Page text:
12. 6.12. Making Several Observations from One Using the OUTPUT Statement
      1. Example
      2. Example
    13. 6.13. Changing Observations to Variables Using PROC TRANSPOSE
      1. BY Statement
      2. ID Statement
      3. VAR Statement
      4. Example
    14. 6.14. Using SAS Automatic Variables
      1. _N_ and _ERROR_
      2. FIRST.variable and LAST.variable
      3. Example
  12. 7. Writing Flexible Code with the SAS® Macro Facility
    1. 7.1. Macro Concepts
      1. The Macro Processor
      2. Macros and Macro Variables
      3. Local versus Global
      4. Turning on the Macro Processor
      5. Avoiding Macro Errors
    2. 7.2. Substituting Text with Macro Variables
      1. Creating a Macro Variable with %LET
      2. Using a Macro Variable
      3. Example
    3. 7.3. Creating Modular Code with Macros
      1. Invoking a Macro
      2. Example
      3. Macro Autocall Libraries
    4. 7.4. Adding Parameters to Macros
      1. Example
    5. 7.5. Writing Macros with Conditional Logic
      1. Automatic Macro Variables
      2. Example
    6. 7.6. Writing Data-Driven Programs with CALL SYMPUT
      1. Caution
      2. Example
    7. 7.7. Debugging Macro Errors
      1. Avoiding Macro Errors
      2. Quoting Problems
      3. System Options for Debugging Macros
      4. MERROR Message
      5. SERROR Message
      6. MLOGIC Messages
      7. MPRINT Messages
      8. SYMBOLGEN Messages
  13. 8. Using Basic Statistical Procedures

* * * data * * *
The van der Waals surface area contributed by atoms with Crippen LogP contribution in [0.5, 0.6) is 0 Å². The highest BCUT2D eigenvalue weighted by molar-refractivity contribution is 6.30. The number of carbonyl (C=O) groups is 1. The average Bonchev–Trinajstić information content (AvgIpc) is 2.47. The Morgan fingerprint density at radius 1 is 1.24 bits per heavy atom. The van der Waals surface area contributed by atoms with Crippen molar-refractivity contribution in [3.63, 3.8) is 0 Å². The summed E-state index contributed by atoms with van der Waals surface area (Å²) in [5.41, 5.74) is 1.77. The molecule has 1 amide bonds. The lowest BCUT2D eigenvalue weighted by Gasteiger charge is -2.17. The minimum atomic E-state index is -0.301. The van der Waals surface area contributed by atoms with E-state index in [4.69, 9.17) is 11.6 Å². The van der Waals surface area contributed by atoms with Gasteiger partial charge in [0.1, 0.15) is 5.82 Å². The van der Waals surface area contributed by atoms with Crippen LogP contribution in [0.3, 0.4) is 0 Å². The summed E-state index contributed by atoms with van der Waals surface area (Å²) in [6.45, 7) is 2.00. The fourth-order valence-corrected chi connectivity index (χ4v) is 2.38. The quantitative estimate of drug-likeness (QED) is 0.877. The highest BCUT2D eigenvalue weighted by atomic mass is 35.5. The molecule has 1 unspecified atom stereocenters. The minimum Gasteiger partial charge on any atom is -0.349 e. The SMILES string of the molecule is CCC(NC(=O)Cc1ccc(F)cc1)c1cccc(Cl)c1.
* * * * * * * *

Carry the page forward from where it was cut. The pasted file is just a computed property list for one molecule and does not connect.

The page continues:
1. 8.1. Examining the Distribution of Data with PROC UNIVARIATE
      1. Example
    2. 8.2. Producing Statistics with PROC MEANS
      1. Confidence Limits
      2. The VAR Statement
      3. Example
    3. 8.3. Testing Categorical Data with PROC FREQ
      1. Options
      2. Example
    4. 8.4. Examining Correlations with PROC CORR
      1. Example
    5. 8.5. Using PROC REG for Simple Regression Analysis
      1. Example
    6. 8.6. Reading the Output of PROC REG
    7. 8.7. Using PROC ANOVA for One-Way Analysis of Variance
      1. Example
    8. 8.8. Reading the Output of PROC ANOVA
    9. 8.9. Graphical Interfaces for Statistical Analysis
      1. SAS Enterprise Guide
      2. Analyst
      3. SAS/LAB and SAS/INSIGHT
  14. 9. Exporting Your Data
    1. 9.1. Methods for Exporting Your Data
      1. Exporting Data to Other Applications
      2. Exporting SAS Data Sets to Other Operating Environments
    2. 9.2. Writing Files Using the Export Wizard
    3. 9.3. Writing Delimited Files with the EXPORT Procedure
      1. The EXPORT Procedure
      2. Example
    4. 9.4. Writing PC Files with the EXPORT Procedure
      1. Microsoft Excel, Lotus and dBase files
      2. Microsoft Access files
      3. Example
    5. 9.5. Writing Raw Data Files with the DATA Step
      1. Example
    6. 9.6. Writing Delimited and HTML Files Using ODS
      1. CSV Files
      2. HTML Files
      3. Example
    7. 9.7. Sharing SAS Data Sets with Other Types of Computers
      1. Determining Data Representation
      2. Creating SAS Data Sets for Foreign Hosts
      3. Example
      4. Moving SAS Data Sets
      5. FAT File Systems
      6. If You Can’t Use CEDA
  15. 10. Debugging Your SAS® Programs
    1. 10.1. Writing SAS Programs That Work
      1. Make Programs Easy to Read
      2. Test Each Part of the Program
      3. Test Programs with Small Data Sets
      4. Test with Representative Data
      5. Syntax Sensitive Editors
    2. 10.2. Fixing Programs That Don’t Work
      1. Read the SAS Log
      2. Errors
      3. Warnings
      4. Notes
      5. Start at the Beginning
      6. Look for Common Mistakes First
      7. Check Your Syntax
    3. 10.3. Searching for the Missing Semicolon
      1. Example
      2. Example
      3. The DATASTMTCHK System Option
    4. 10.4. Note: INPUT Statement Reached Past the End of the Line
      1. Example
      2. Possible Causes
    5. 10.5. Note: Lost Card
      1. Example
      2. Example
      3. Example